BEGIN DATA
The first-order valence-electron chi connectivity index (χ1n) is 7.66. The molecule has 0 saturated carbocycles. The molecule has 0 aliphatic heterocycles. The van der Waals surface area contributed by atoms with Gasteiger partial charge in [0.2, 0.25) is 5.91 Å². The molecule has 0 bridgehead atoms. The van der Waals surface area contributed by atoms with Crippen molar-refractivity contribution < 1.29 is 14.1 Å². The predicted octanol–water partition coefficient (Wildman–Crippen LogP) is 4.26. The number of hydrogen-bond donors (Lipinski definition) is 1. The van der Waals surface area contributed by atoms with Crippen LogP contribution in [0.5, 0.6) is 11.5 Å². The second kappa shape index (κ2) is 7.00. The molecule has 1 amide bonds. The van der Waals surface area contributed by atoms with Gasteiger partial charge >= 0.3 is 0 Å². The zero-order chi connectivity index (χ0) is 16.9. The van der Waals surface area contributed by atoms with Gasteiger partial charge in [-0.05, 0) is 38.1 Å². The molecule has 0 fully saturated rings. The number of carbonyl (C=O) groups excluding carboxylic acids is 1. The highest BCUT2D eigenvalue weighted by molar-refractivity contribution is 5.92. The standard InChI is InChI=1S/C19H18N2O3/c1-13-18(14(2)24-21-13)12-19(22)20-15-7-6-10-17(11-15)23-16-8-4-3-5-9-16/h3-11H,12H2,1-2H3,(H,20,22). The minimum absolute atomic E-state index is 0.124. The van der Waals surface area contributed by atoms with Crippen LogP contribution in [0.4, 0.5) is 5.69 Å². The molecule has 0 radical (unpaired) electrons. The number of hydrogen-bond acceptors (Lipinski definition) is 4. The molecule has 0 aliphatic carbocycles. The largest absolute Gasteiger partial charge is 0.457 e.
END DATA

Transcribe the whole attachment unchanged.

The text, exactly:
The first-order valence-electron chi connectivity index (χ1n) is 7.66. The molecule has 0 saturated carbocycles. The molecule has 0 aliphatic heterocycles. The van der Waals surface area contributed by atoms with Gasteiger partial charge in [0.2, 0.25) is 5.91 Å². The molecule has 0 bridgehead atoms. The van der Waals surface area contributed by atoms with Crippen molar-refractivity contribution < 1.29 is 14.1 Å². The predicted octanol–water partition coefficient (Wildman–Crippen LogP) is 4.26. The number of hydrogen-bond donors (Lipinski definition) is 1. The van der Waals surface area contributed by atoms with Crippen LogP contribution in [0.5, 0.6) is 11.5 Å². The second kappa shape index (κ2) is 7.00. The molecule has 1 amide bonds. The van der Waals surface area contributed by atoms with Gasteiger partial charge >= 0.3 is 0 Å². The zero-order chi connectivity index (χ0) is 16.9. The van der Waals surface area contributed by atoms with Gasteiger partial charge in [-0.05, 0) is 38.1 Å². The molecule has 0 fully saturated rings. The number of carbonyl (C=O) groups excluding carboxylic acids is 1. The highest BCUT2D eigenvalue weighted by molar-refractivity contribution is 5.92. The standard InChI is InChI=1S/C19H18N2O3/c1-13-18(14(2)24-21-13)12-19(22)20-15-7-6-10-17(11-15)23-16-8-4-3-5-9-16/h3-11H,12H2,1-2H3,(H,20,22). The minimum absolute atomic E-state index is 0.124. The van der Waals surface area contributed by atoms with Crippen LogP contribution in [0.4, 0.5) is 5.69 Å². The molecule has 0 radical (unpaired) electrons. The number of hydrogen-bond acceptors (Lipinski definition) is 4. The molecule has 0 aliphatic carbocycles. The largest absolute Gasteiger partial charge is 0.457 e.